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Polish Journal of Pathology
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Oncogenic osteomalacia associated with phosphaturic mesenchymal tumour, mixed connective tissue type of the knee

Anna Szumera-Ciećkiewicz
Konrad Ptaszyński
Andrzej Pawełas
Piotr Rutkowski

Pol J Pathol 2009; 4: 193-199
Online publish date: 2010/01/06
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Oncogenic osteomalacia (OO) is a very rare paraneoplastic syndrome characterized by hypo-phosphatemia, hyperphosphaturia accompanied by normocalcemia and decreased 1,25-dihydroxy-vitamin D3 levels as well as resistance to vitamin D supplementation [1]. It occurs in association with diverse conditions including various tumours, i.e. carcinomas, lymphomas, neurofibromatosis type 1, fibrous dysplasia and epidermal naevus syndrome, McCune-Albright syndrome; nevertheless, the majority of OO cases is related to mesenchymal tumours of soft tissue and bone [2, 3]. Since reclassification of Weidner and Santa Cruz [4] in 1987 these tumours have been reported as haemangiopericytoma, hemangioma, giant cell tumour, osteoblastoma. On the basis of common histopathological mesenchymal tumour features as well as subsequent detection of fibroblast growth factor 23 (FGF23) overexpression, a single pathological entity was suggested, designated as a phosphaturic mesenchymal tumour, mixed connective tissue type (PMTMCT) [3-5]. FGF23 is a protein that inhibits renal phosphate transport in the proximal tubules. Its high serum levels and an increased activity accompanying PMTMCT were reported [5, 6]. The other proteins participating in mineralization disturbance which seem to be overexpressed are matrix extracellular phosphoglyco-protein and dentin matrix protein 1 [7-9]. Clinically, patients with PMTMCT suffer from general fatigue, muscle and bone pain, multiple bone fractures leading to the skeleton deformation and general disability. The diagnosis is frequently delayed because of a small tumour size, its slow growth and unusual anatomical localization. Various imaging techniques are used to identify the tumour site, beginning with simple routine radiographs, ultrasonography, computed tomography, magnetic resonance of the whole body, 111In-pentreptreotide or octreotide scintigraphy, 201Tl scintigraphy, 99mTc MIBI SPECT, positron emission tomography to the selective venous sampling for FGF23 with MR imaging [10-13]. The only effective treatment option for a patient with PMTMCT is resection of the neoplasm.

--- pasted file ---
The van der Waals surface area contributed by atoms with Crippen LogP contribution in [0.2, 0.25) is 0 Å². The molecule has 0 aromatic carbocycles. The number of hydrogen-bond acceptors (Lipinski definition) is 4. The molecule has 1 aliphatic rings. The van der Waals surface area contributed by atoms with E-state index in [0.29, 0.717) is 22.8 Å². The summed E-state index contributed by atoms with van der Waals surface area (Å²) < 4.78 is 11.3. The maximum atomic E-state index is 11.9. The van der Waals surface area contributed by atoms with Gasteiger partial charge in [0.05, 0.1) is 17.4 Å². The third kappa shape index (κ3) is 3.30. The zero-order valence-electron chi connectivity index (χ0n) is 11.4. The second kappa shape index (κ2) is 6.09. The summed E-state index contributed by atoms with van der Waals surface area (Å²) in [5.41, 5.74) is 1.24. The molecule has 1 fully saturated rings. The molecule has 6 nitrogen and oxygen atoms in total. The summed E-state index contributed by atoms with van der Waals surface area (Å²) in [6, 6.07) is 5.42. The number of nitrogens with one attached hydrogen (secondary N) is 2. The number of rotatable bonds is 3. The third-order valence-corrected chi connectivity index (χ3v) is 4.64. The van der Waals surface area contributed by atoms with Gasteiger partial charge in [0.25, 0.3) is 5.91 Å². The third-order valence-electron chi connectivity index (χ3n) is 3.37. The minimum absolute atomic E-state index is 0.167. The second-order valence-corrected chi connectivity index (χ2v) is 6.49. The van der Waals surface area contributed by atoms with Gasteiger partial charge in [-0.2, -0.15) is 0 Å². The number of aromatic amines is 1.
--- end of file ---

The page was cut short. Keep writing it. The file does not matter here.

The authors describe a case of OO associated with PMTMCT and review the most recent studies concerning this diagnostic problem.

Case description

A 27-year-old male presented with complaints of generalized, progressive muscle weakness and bone pains lasting for six years. Recently the patient has become bedridden with minimal assisted mobility. In 2003, his right arm and clavicle were fractured only with a minimal trauma. There was no significant family history of the metabolic bone disease or fracture. In addition he had functional hyperbilirubinaemia (Gilbert syndrome) and underwent tonsillectomy in 2007.

Laboratory tests

Initial laboratory tests revealed borderline hypocalcemia (2.05 mmol/l; normal range: 2.1-2.6 mmol/l), hypophosphatemia (0.27 mmol/l; normal range: 0.81-1.6 mmol/l), an elevated alkaline phosphatase level (309 U/l; normal range: 38-126 U/l) with high osseous fraction 82.9% (normal range: 40-60%), an elevated parathyroid hormone (134.7 pg/ml; normal range: 15-65 pg/ml), normal levels of vitamin 25(OH)D (12.2 ng/ml, normal range:11-54 ng/ml) and 1,25(OH)D (17.5 pg/ml, normal range: 15-70 pg/ml). In a 24-hour urine sample the phosphorus level was normal (25.7 mmol/24 h, normal range: 13.5-70.0 mmol/24 h) with considerably elevated phosphorus clearance rate (66.1 ml/min, normal range: 5.4-16.2 ml/min) and low calcium level (1.0 mmol/24 h, normal range: 2.5-6.2 mmol/24 h). There was no glycosuria or aminoaciduria. The test was performed during an oral administration of 1200 mg Ca, 600 mg PO4 and 0.25 µg 1,25(OH)D vitamin per day.